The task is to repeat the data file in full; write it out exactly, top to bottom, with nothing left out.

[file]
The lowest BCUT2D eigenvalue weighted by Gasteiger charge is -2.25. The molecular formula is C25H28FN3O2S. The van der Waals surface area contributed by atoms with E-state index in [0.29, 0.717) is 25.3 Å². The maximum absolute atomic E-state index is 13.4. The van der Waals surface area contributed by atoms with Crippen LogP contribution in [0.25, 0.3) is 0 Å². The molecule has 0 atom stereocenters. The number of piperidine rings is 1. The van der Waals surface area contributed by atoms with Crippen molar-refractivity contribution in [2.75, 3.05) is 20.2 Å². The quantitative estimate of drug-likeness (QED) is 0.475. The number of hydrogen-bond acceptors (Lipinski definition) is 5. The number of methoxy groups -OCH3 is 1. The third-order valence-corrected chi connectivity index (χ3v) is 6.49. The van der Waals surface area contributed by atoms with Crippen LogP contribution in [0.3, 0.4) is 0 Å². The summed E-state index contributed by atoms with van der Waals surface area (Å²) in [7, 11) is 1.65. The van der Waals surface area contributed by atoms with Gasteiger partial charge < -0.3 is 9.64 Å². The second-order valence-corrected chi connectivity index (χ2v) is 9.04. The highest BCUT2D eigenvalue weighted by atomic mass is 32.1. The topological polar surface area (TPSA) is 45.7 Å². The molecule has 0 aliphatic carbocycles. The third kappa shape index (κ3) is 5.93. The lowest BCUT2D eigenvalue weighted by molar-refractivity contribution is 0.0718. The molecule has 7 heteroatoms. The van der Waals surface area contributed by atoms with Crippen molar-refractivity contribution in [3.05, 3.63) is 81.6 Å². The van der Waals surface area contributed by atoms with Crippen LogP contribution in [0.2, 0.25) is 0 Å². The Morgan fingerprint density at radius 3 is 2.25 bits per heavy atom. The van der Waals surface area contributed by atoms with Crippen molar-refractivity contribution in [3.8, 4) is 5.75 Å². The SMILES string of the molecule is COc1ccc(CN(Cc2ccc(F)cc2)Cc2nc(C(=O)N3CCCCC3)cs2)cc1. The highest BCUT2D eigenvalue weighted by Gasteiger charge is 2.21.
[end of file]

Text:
The lowest BCUT2D eigenvalue weighted by Gasteiger charge is -2.25. The molecular formula is C25H28FN3O2S. The van der Waals surface area contributed by atoms with E-state index in [0.29, 0.717) is 25.3 Å². The maximum absolute atomic E-state index is 13.4. The van der Waals surface area contributed by atoms with Crippen LogP contribution in [0.25, 0.3) is 0 Å². The molecule has 0 atom stereocenters. The number of piperidine rings is 1. The van der Waals surface area contributed by atoms with Crippen molar-refractivity contribution in [2.75, 3.05) is 20.2 Å². The quantitative estimate of drug-likeness (QED) is 0.475. The number of hydrogen-bond acceptors (Lipinski definition) is 5. The number of methoxy groups -OCH3 is 1. The third-order valence-corrected chi connectivity index (χ3v) is 6.49. The van der Waals surface area contributed by atoms with Crippen LogP contribution in [0.3, 0.4) is 0 Å². The summed E-state index contributed by atoms with van der Waals surface area (Å²) in [7, 11) is 1.65. The van der Waals surface area contributed by atoms with Gasteiger partial charge < -0.3 is 9.64 Å². The second-order valence-corrected chi connectivity index (χ2v) is 9.04. The highest BCUT2D eigenvalue weighted by atomic mass is 32.1. The topological polar surface area (TPSA) is 45.7 Å². The molecule has 0 aliphatic carbocycles. The third kappa shape index (κ3) is 5.93. The lowest BCUT2D eigenvalue weighted by molar-refractivity contribution is 0.0718. The molecule has 7 heteroatoms. The van der Waals surface area contributed by atoms with Crippen molar-refractivity contribution in [3.05, 3.63) is 81.6 Å². The van der Waals surface area contributed by atoms with Crippen LogP contribution in [0.2, 0.25) is 0 Å². The Morgan fingerprint density at radius 3 is 2.25 bits per heavy atom. The van der Waals surface area contributed by atoms with Crippen molar-refractivity contribution in [3.8, 4) is 5.75 Å². The SMILES string of the molecule is COc1ccc(CN(Cc2ccc(F)cc2)Cc2nc(C(=O)N3CCCCC3)cs2)cc1. The highest BCUT2D eigenvalue weighted by Gasteiger charge is 2.21.